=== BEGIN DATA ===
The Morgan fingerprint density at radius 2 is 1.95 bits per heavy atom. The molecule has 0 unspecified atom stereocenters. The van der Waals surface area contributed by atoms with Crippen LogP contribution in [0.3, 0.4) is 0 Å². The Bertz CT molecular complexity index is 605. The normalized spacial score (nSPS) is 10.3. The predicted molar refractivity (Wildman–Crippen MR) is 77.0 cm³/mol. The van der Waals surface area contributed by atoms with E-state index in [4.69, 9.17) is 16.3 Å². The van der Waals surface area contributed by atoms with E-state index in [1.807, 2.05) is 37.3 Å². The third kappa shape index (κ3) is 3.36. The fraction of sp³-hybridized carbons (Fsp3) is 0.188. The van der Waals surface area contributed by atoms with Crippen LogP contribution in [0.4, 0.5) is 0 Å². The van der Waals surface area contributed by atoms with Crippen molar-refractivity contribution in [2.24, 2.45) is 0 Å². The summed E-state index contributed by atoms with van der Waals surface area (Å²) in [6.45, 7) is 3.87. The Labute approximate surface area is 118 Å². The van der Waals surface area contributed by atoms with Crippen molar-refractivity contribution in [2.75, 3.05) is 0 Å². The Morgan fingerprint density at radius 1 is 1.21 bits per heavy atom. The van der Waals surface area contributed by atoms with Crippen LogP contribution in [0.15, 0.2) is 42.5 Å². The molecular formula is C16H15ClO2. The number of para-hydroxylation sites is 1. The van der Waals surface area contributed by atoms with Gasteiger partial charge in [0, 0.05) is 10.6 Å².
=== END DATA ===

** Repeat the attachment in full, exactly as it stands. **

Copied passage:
The Morgan fingerprint density at radius 2 is 1.95 bits per heavy atom. The molecule has 0 unspecified atom stereocenters. The van der Waals surface area contributed by atoms with Crippen LogP contribution in [0.3, 0.4) is 0 Å². The Bertz CT molecular complexity index is 605. The normalized spacial score (nSPS) is 10.3. The predicted molar refractivity (Wildman–Crippen MR) is 77.0 cm³/mol. The van der Waals surface area contributed by atoms with E-state index in [4.69, 9.17) is 16.3 Å². The van der Waals surface area contributed by atoms with E-state index in [1.807, 2.05) is 37.3 Å². The third kappa shape index (κ3) is 3.36. The fraction of sp³-hybridized carbons (Fsp3) is 0.188. The van der Waals surface area contributed by atoms with Crippen LogP contribution in [0.4, 0.5) is 0 Å². The van der Waals surface area contributed by atoms with Crippen molar-refractivity contribution in [2.24, 2.45) is 0 Å². The summed E-state index contributed by atoms with van der Waals surface area (Å²) in [6.45, 7) is 3.87. The Labute approximate surface area is 118 Å². The van der Waals surface area contributed by atoms with Crippen molar-refractivity contribution in [2.75, 3.05) is 0 Å². The Morgan fingerprint density at radius 1 is 1.21 bits per heavy atom. The van der Waals surface area contributed by atoms with Crippen LogP contribution in [0.15, 0.2) is 42.5 Å². The molecular formula is C16H15ClO2. The number of para-hydroxylation sites is 1. The van der Waals surface area contributed by atoms with Gasteiger partial charge in [0, 0.05) is 10.6 Å².